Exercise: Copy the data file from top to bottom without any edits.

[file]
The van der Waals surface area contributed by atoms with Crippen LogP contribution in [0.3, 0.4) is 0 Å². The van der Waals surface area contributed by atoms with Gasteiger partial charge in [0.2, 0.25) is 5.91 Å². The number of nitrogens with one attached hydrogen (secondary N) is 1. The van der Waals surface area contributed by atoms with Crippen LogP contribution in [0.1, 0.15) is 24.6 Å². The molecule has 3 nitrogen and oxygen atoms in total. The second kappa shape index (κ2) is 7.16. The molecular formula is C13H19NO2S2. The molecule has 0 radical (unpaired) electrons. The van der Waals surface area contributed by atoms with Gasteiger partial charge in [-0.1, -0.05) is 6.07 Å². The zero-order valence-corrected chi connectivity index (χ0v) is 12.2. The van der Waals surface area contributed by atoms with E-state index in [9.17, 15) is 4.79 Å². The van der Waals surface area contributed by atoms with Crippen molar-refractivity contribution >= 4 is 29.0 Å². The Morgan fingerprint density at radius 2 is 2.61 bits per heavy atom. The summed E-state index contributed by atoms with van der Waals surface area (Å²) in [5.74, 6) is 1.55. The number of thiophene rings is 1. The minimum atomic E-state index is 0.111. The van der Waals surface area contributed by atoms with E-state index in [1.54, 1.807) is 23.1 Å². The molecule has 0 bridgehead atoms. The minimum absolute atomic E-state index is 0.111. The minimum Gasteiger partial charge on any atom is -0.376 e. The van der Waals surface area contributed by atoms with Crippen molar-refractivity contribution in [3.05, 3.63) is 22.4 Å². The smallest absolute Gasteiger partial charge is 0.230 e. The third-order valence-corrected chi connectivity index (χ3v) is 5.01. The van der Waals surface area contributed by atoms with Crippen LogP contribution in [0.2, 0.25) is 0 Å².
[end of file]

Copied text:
The van der Waals surface area contributed by atoms with Crippen LogP contribution in [0.3, 0.4) is 0 Å². The van der Waals surface area contributed by atoms with Gasteiger partial charge in [0.2, 0.25) is 5.91 Å². The number of nitrogens with one attached hydrogen (secondary N) is 1. The van der Waals surface area contributed by atoms with Crippen LogP contribution in [0.1, 0.15) is 24.6 Å². The molecule has 3 nitrogen and oxygen atoms in total. The second kappa shape index (κ2) is 7.16. The molecular formula is C13H19NO2S2. The molecule has 0 radical (unpaired) electrons. The van der Waals surface area contributed by atoms with Gasteiger partial charge in [-0.1, -0.05) is 6.07 Å². The zero-order valence-corrected chi connectivity index (χ0v) is 12.2. The van der Waals surface area contributed by atoms with E-state index in [9.17, 15) is 4.79 Å². The van der Waals surface area contributed by atoms with Crippen molar-refractivity contribution >= 4 is 29.0 Å². The Morgan fingerprint density at radius 2 is 2.61 bits per heavy atom. The summed E-state index contributed by atoms with van der Waals surface area (Å²) in [5.74, 6) is 1.55. The number of thiophene rings is 1. The minimum atomic E-state index is 0.111. The van der Waals surface area contributed by atoms with E-state index in [1.54, 1.807) is 23.1 Å². The molecule has 0 bridgehead atoms. The minimum absolute atomic E-state index is 0.111. The minimum Gasteiger partial charge on any atom is -0.376 e. The van der Waals surface area contributed by atoms with Crippen molar-refractivity contribution in [3.05, 3.63) is 22.4 Å². The smallest absolute Gasteiger partial charge is 0.230 e. The third-order valence-corrected chi connectivity index (χ3v) is 5.01. The van der Waals surface area contributed by atoms with Crippen LogP contribution in [0.2, 0.25) is 0 Å².